Options and Lender Expectations for Securing a Self-Storage Construction Loan

The self-storage sector has proven itself to be resilient and development activity is high, making it attractive to would-be investors. As a result, lenders are heavily scrutinizing potential projects. If you’re on the market for a construction loan, learn about available options and what you’ll need to meet lender expectations in today’s market.

Neal Gussis

January 4, 2022

6 Min Read

While the pandemic wreaked havoc on other real estate sectors, self-storage once again demonstrated its attractive resilience. As a result, capital sources ranging from large institutional investors to individuals have elevated interest in purchasing existing facilities or pursuing new construction.

Historically, self-storage development has been fueled when property sale prices rise above replacement cost, demand outweighs supply, or there’s an abundance of attractive interest rates and terms for construction loans. Right now, all of these factors are in play; so, if you’re considering a new development and need financing, following are some options and what you’ll need to meet lender expectations in today’s market.

Construction-Loan Options

Most self-storage construction loans are obtained through conventional banks or the Small Business Administration (SBA), but there are other options. When evaluating and comparing term sheets and applications, consider factors such as loan rate and amount but also how development fees are paid out, how the construction oversight and draw process works, and ongoing loan covenants and reporting requirements.

Conventional loan. You can expect 65% to 75% loan-to-cost (LTC) and no more than 60% to 70% loan-to-stabilized-value. Most construction loans are floating-rate and based on a spread over the prime rate or LIBOR. They usually have a three-year initial term with interest-only payments, and one or two 12-month extension options. The larger the project, the longer you want your interest-only period to be, not only to lease up the property but to burn off concessions. It’s conceivable that a self-storage facility with 100,000 or more rentable square feet could take four years to fully stabilize.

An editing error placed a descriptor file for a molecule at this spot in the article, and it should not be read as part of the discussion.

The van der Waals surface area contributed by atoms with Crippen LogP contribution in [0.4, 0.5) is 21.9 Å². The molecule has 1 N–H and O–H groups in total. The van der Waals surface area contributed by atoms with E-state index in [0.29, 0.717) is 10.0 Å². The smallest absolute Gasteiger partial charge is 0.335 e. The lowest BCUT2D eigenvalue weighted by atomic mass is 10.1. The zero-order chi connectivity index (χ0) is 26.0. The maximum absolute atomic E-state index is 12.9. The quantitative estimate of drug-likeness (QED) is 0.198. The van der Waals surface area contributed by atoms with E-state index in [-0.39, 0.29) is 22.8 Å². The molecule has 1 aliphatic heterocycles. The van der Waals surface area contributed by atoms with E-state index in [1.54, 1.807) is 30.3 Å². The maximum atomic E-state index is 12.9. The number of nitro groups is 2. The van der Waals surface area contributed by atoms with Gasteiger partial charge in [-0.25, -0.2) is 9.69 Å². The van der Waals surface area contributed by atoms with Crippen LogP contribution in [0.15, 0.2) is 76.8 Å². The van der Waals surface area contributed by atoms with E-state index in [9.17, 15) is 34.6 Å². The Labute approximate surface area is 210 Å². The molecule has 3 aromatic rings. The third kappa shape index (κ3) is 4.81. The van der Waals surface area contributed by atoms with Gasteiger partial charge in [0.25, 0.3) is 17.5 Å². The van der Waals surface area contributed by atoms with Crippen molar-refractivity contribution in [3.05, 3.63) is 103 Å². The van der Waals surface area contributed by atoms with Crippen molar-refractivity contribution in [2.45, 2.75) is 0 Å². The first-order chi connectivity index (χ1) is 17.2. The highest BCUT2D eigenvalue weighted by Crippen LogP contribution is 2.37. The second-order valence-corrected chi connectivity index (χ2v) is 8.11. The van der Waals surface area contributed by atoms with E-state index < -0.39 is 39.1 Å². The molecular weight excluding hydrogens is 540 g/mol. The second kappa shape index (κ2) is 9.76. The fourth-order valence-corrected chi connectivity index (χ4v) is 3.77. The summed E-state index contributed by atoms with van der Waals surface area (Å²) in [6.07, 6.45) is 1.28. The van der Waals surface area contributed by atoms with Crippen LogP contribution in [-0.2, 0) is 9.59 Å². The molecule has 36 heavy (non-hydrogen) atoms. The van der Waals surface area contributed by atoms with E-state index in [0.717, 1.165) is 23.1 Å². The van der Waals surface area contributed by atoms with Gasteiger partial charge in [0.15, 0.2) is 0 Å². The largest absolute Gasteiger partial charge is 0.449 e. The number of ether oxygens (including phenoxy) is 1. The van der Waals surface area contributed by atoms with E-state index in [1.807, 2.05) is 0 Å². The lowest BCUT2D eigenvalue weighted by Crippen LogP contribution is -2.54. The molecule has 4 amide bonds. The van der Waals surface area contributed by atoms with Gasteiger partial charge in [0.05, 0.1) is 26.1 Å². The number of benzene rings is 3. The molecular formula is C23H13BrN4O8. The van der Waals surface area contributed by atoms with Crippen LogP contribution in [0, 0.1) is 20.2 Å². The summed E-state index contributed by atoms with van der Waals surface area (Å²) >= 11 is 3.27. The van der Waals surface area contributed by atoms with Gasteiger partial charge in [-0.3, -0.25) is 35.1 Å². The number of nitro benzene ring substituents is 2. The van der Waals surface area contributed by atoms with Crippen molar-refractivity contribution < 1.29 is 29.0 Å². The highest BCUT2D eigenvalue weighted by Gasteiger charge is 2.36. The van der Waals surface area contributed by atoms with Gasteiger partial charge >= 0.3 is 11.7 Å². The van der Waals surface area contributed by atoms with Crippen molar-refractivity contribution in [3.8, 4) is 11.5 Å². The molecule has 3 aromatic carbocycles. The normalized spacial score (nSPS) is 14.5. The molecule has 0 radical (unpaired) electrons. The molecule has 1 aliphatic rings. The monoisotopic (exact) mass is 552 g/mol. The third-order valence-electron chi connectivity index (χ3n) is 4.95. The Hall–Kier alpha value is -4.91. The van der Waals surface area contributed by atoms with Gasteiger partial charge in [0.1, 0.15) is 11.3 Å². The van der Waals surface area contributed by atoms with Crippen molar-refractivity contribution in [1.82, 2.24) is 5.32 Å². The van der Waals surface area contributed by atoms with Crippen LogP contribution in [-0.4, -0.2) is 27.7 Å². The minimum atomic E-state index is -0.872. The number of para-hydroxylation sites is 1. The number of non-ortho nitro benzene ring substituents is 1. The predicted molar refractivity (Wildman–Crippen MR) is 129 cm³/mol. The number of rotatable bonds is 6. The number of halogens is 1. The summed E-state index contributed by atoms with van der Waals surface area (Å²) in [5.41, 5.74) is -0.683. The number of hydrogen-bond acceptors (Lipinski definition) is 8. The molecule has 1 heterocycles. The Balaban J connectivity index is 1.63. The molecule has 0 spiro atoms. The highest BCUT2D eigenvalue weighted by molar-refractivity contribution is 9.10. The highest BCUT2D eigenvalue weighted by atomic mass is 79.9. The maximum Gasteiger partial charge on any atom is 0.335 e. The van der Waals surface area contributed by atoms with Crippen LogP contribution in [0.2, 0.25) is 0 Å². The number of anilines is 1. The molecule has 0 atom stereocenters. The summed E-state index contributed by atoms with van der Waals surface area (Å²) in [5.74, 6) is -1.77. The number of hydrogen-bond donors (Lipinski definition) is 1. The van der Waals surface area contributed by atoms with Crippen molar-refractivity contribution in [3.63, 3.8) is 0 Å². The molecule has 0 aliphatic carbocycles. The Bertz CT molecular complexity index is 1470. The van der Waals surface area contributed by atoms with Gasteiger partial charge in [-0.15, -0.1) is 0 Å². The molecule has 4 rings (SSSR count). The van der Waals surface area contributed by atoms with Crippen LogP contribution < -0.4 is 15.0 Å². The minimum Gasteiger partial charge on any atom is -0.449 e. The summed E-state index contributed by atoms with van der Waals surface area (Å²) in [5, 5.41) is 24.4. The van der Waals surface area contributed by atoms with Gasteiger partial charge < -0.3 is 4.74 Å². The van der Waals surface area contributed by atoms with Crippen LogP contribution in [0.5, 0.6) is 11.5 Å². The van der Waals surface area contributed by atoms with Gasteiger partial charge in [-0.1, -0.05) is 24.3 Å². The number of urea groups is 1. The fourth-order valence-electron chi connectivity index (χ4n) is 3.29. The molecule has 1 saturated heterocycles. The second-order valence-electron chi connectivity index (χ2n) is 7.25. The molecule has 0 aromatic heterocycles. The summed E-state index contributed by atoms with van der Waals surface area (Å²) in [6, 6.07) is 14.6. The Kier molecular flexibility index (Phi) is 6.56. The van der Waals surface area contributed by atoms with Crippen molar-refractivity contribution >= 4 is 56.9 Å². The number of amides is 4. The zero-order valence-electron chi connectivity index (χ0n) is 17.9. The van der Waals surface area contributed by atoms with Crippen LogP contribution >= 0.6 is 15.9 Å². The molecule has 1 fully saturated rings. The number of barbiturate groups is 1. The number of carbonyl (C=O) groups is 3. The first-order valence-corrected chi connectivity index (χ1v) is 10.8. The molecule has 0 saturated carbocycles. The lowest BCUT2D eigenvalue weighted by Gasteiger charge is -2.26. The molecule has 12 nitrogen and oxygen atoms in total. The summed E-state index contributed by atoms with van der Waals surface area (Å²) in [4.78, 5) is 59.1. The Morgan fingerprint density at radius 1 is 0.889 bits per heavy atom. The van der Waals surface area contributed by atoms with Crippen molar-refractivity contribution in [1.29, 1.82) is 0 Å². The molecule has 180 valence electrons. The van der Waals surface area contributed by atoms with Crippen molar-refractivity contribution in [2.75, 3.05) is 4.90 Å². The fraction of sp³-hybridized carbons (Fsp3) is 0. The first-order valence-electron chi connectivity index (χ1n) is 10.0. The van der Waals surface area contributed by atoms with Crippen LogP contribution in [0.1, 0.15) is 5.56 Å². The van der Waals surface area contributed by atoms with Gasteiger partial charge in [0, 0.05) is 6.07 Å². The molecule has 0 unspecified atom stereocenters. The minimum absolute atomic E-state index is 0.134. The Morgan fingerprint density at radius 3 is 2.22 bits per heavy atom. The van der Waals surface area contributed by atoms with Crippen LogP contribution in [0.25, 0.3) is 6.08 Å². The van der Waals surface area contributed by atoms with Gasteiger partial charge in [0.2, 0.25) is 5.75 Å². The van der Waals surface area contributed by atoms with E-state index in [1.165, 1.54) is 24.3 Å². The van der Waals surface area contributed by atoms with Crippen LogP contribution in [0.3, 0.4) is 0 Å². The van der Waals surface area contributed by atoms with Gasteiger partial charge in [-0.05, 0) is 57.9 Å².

Keep in mind that construction loans require a completion guarantee and a personal guarantee for the repayment of principal and interest. Some lenders will allow the recourse to “burn down” once certain occupancy or operating-performance hurdles are cleared.

SBA loan. This can be a good option for self-storage owners who have less experience or want higher leverage. You can seek an SBA 7(a) or 504 loan. Each has advantages and disadvantages, so it’s helpful to work with a lender that has industry expertise.

SBA financing offers the ability to borrow up to 90% LTC. A 7(a) can usually be up to $5 million, and some lenders can provide an additional conventional loan to increase the total amount. Typical structure for a 7(a) would be interest-only for three years (one year to build and two to lease up), followed by an amortizing loan up to 26 years.

A 7(a) loan is fully funded by the lender and 75% guaranteed by the SBA, while a 504 loan is funded 50% by the lender with a fixed rate for 25 to 30 years and 35% funded by a Certified Development Company, a nonprofit that administers the financing on behalf of SBA. The second loan is fixed for 20 years. Either program requires personal guarantees.

Non-recourse financing. There are a limited number of capital sources—typically non-bank or private funds—that provide non-recourse construction financing for ground-up self-storage projects and conversions. These lenders often look to fund loans in excess of $10 million and will charge higher interest rates and points.

There are also select lenders that’ll reduce or eliminate recourse for lower leverage financing in which LTC is about 50% or less. You should anticipate that in all cases completion guarantees will be required through Certificate of Occupancy (C of O).